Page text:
The division of the Indian subcontinent between two major states, India and Pakistan (as well as a minor one, Bangladesh), may not be history's last word in political geography there. For, as I have previously observed, history is a record of many different spatial arrangements between the Central Asian plateau and the Burmese jungles.
For example, Pakistan can only be considered artificial if one is ignorant of the past in the region. Pakistan is merely the latest of various states and civilizations anchored either in the Indus River valley or in that of the Ganges. The chieftaincies of the late fourth to mid-second millennium B.C., comprising the Harappan civilization, stretched from Balochistan northeast up to Kashmir and southeast almost to Delhi and Mumbai — that is, greatly overlapping both present-day Pakistan and India. From the fourth to the second century B.C., large areas of Afghanistan, Pakistan and India all fell under Mauryan rule. There was, too, the Kushan Empire, whose Indo-European rulers governed at times from what used to be Soviet Central Asia all the way to Bihar in northeastern India. And so it goes: For so much of history, there was simply no border between Afghanistan, Pakistan and the northern third of India — the heart of the Gangetic state.
And whereas the geography between Afghanistan and northern India was often politically united, the geography between today's northern India and southern India was often divided. The point is, nothing we see on the current map should be taken for granted or, for that matter, is particularly anchored in history.
It was the British who actually created what in logistical terms is the subcontinent, uniting what is now India, Pakistan and Bangladesh in the late 19th century through a massive railway grid that stretched from the Afghan border in the northwest to the Palk Strait near Sri Lanka in the deep south, and from Karachi in Pakistan to Chittagong in Bangladesh. (The Mughals and the Delhi sultanate also unified many of these areas, but through a looser system of control.) Because Afghanistan was ultimately unconquerable by British forces in the 19th century and also had a difficult terrain, it was left out of this modern railway civilization. But don't assume that this particular British paradigm will last forever.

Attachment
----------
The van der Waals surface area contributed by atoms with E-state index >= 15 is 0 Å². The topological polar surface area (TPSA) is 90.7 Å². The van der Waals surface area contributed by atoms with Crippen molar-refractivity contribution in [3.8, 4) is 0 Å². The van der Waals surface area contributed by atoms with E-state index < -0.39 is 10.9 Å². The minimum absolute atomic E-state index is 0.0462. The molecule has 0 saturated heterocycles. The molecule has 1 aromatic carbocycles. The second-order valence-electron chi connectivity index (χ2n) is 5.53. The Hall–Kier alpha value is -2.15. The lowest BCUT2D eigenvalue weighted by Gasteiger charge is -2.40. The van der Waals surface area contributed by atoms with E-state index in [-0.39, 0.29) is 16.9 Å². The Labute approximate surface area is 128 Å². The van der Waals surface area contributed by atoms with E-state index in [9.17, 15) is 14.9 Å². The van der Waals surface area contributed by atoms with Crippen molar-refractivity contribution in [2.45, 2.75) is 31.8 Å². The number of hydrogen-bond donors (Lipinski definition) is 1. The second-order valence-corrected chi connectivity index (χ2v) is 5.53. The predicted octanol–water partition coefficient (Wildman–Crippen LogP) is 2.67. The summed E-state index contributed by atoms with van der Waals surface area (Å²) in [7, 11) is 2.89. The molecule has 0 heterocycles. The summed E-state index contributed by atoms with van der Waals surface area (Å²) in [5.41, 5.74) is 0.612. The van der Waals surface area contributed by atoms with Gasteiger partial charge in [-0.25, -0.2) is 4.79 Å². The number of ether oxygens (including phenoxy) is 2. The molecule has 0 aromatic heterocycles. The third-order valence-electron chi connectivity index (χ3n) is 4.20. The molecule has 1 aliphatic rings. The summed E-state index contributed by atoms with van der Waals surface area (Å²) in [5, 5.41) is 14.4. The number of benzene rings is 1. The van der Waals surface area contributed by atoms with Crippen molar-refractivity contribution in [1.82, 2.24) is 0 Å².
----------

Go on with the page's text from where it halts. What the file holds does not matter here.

In fact, it has been crumbling for decades already. Pakistan's de facto separation from Afghanistan began to end somewhat with the Soviet invasion of the latter country in December 1979, which ignited a refugee exodus down the Khyber and other passes that disrupted Pakistani politics and worked to further erode the frontier between the Pashtuns in southern and eastern Afghanistan and the Pashtuns in western Pakistan. By serving as a rear base for the Afghan mujahideen fighting the Soviets during that decadelong war, which I covered first hand, the Soviet-Afghan war helped radicalize politics inside Pakistan itself. Johns Hopkins University Professor Jakub Grygiel observes that when states involve themselves for years on end in irregular, decentralized warfare, central control weakens. For a concentrated and conventional threat creates the need to match it with a central authority of its own. But the opposite kind of threat can lead to the opposite kind of result. And because of the anarchy in Afghanistan in the 1990s following the Soviet departure and the continuation of fighting and chaos in the decade following 9/11, Pakistan has had to deal with irregular, decentralizing warfare across a very porous border for more than a third of a century now. Moreover, with American troops reducing their footprint in Afghanistan, the viability of Afghanistan could possibly weaken further, with a deleterious effect on Pakistan.
This raises the question of the viability of Pakistan itself and, by association, the continued existence of the current hard-and-fast borders of India, especially given that Bangladesh as well is, in relative terms, a weak and artificially conceived state in almost never-ending turmoil.
Pakistan is not necessarily artificial, of course. As Stratfor has written, Pakistan is the demographic and national embodiment of all the Muslim invasions that have passed down into India through much of history. It is artificial only to the extent that this vast Muslim demography, rather than configuring with a state, extends all the way from Anatolia to central India, and thus the specific borders of Pakistan only work to the extent that Pakistan is reasonably well governed, with responsive bureaucratic institutions, and possesses a civil society that reaches into the tribal hinterlands. But that is demonstrably not the case.